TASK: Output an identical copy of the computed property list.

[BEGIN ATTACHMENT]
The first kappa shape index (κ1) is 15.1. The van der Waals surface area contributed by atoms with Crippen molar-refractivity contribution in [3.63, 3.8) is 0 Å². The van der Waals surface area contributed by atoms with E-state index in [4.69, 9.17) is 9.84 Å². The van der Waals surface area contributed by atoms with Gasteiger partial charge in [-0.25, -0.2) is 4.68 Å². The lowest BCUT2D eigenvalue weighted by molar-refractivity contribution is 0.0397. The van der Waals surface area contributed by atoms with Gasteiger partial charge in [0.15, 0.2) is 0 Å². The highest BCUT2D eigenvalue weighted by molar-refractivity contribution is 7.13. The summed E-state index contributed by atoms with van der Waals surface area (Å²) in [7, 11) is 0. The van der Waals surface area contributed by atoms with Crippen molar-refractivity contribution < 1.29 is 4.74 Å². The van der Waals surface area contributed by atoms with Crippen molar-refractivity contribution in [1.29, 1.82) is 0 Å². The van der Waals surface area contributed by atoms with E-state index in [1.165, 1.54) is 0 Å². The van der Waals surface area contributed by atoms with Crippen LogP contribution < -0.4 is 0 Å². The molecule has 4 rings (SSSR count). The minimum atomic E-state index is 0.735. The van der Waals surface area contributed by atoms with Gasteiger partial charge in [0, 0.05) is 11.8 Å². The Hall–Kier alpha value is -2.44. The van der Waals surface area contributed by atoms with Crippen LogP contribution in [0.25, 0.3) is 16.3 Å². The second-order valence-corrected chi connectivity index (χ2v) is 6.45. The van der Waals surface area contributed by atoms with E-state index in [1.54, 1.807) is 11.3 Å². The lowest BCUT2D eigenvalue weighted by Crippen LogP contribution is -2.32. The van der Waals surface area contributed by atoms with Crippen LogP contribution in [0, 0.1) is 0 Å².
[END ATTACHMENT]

The first kappa shape index (κ1) is 15.1. The van der Waals surface area contributed by atoms with Crippen molar-refractivity contribution in [3.63, 3.8) is 0 Å². The van der Waals surface area contributed by atoms with E-state index in [4.69, 9.17) is 9.84 Å². The van der Waals surface area contributed by atoms with Gasteiger partial charge in [-0.25, -0.2) is 4.68 Å². The lowest BCUT2D eigenvalue weighted by molar-refractivity contribution is 0.0397. The van der Waals surface area contributed by atoms with Gasteiger partial charge in [0.15, 0.2) is 0 Å². The highest BCUT2D eigenvalue weighted by molar-refractivity contribution is 7.13. The summed E-state index contributed by atoms with van der Waals surface area (Å²) in [7, 11) is 0. The van der Waals surface area contributed by atoms with Crippen molar-refractivity contribution < 1.29 is 4.74 Å². The van der Waals surface area contributed by atoms with Crippen molar-refractivity contribution in [1.29, 1.82) is 0 Å². The van der Waals surface area contributed by atoms with E-state index in [1.165, 1.54) is 0 Å². The van der Waals surface area contributed by atoms with Crippen LogP contribution < -0.4 is 0 Å². The molecule has 4 rings (SSSR count). The minimum atomic E-state index is 0.735. The van der Waals surface area contributed by atoms with Gasteiger partial charge in [0, 0.05) is 11.8 Å². The Hall–Kier alpha value is -2.44. The van der Waals surface area contributed by atoms with Crippen LogP contribution in [0.25, 0.3) is 16.3 Å². The second-order valence-corrected chi connectivity index (χ2v) is 6.45. The van der Waals surface area contributed by atoms with E-state index in [1.54, 1.807) is 11.3 Å². The lowest BCUT2D eigenvalue weighted by Crippen LogP contribution is -2.32. The van der Waals surface area contributed by atoms with Crippen LogP contribution in [0, 0.1) is 0 Å².